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Making systems easier to use implies increasingly complex management of communication between users and applications. An increasing part of the application program is devoted to the user interface. In order to manage this complexity, it is very important to have tools, notations, and methodologies that support the designer's work during the refinement process from specification to implementation.
The purpose of this proceedings of the first (1994) Eurographics workshop on this area is to review the state of the art. It compares the different existing approaches in order to identify the principal requirements and the most suitable notations and methods, and indicates the relevant results.



Invited Presentations and Discussions


Invited Presentations

1. History, Results, and Bibliography of the User Interface Design Environment (UIDE), an Early Model-based System for User Interface Design and Implementation

UIDE, the User Interface Design Environment, was conceived in 1987 as a next-generation user interface design and implementation tool to embed application semantics into the earlier generation of User Interface Management Systems (UIMSs), which focused more on the look and feel of an interface. UIDE models an application’s data objects, actions, and attributes, and the pre- and post- conditions associated with the actions. The model is then used for a variety of design-time and run-time services, such as to: automatically create windows, menus, and control panels; critique the design for consistency and completeness; control execution of the application; enable and disable menu items and other controls and make windows visible and invisible; generate context-sensitive animated help, in which a mouse moves on the screen to show the user how to accomplish a task; generate text help explaining why commands are disabled and what must be done to enable them; and support a set of transformations on the model which change certain user interface characteristics in a correctness-preserving way.
The model-based approach represented by UIDE is considered promising for four reasons. First, the model is specified in a non-procedural fashion at a higher level of abstraction than the code which the model replaces, thus replacing verbose procedural code with terser declarative knowledge. Second, many of the services provided automatically as a consequence of having the UIDE model, such as help, would typically have to be added after the application has been constructed. Changes to the application would have to be reflected back into those services. Third, when the model changes, all of the above uses of the model can be changed automatically. Finally, some of the design-time services provided by the model would not otherwise be available at all.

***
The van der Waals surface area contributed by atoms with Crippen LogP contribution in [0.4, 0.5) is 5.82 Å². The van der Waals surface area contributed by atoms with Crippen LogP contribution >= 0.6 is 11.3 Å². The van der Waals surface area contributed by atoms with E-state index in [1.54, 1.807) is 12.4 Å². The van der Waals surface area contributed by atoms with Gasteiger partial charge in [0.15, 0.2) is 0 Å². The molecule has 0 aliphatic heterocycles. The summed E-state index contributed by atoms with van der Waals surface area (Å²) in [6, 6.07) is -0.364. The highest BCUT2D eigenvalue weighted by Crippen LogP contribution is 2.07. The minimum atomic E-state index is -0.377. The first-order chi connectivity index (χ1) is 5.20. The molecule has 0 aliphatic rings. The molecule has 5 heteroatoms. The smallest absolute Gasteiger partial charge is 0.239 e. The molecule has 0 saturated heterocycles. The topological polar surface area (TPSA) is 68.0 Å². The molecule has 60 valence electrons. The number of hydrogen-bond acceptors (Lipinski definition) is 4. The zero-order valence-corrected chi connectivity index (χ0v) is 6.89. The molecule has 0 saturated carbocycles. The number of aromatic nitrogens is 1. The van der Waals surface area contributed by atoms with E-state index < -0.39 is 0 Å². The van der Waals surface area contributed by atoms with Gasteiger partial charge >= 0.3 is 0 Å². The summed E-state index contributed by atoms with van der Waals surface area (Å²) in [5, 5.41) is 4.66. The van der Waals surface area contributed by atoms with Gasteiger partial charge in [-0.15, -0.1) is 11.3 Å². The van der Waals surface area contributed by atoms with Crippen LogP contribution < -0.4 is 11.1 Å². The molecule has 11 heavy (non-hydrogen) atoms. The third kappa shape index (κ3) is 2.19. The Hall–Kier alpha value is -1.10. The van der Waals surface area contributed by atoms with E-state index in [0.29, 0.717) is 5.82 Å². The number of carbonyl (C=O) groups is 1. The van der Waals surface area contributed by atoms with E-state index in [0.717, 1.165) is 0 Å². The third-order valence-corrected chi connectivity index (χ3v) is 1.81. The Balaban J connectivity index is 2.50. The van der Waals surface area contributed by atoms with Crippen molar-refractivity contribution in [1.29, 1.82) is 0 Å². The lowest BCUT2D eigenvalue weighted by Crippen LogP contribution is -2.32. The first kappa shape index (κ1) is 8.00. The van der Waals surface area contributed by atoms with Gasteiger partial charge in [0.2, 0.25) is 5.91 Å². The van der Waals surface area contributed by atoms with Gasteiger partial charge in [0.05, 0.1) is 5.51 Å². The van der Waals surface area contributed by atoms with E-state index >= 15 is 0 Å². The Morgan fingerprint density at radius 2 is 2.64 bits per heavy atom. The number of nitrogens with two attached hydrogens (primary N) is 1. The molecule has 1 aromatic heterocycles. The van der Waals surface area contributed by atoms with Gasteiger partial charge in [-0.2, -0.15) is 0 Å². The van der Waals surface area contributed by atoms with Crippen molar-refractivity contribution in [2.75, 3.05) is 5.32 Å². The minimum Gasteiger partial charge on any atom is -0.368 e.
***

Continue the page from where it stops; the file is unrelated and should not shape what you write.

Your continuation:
James D. Foley, Piyawadee “Noi” Sukaviriya

2. Interactions with Advanced Graphical Interfaces and the Deployment of Latent Human Knowledge

Advanced graphical interfaces are increasingly dynamic, multimodal and involve multithreaded dialogues. This paper provides a theoretical perspective that can support an analysis of the issues involved in their use: the Interacting Cognitive Subsystems (ICS) framework. This framework is used to examine alternative ways in which information from different data streams can be blended within perception, thought and the control of action. The potential applicability of the core constructs to interface design is considered. The paper concludes by outlining a specific strategy for bringing this form of understanding into closer harmony with the formal methods community in computer science.
Phil Barnard, Jon May

Working Group Discussions

3. Users

Without Abstract
D. A. Duce

4. Role of Formalisms

Without Abstract
M. D. Harrison

5. Role of Development Environments

Without Abstract
Piyawadee “Noi” Sukaviriya

Modelling in Architectural Design of Interactive Systems


6. A Model-Based Approach to Presentation: A Continuum from Task Analysis to Prototype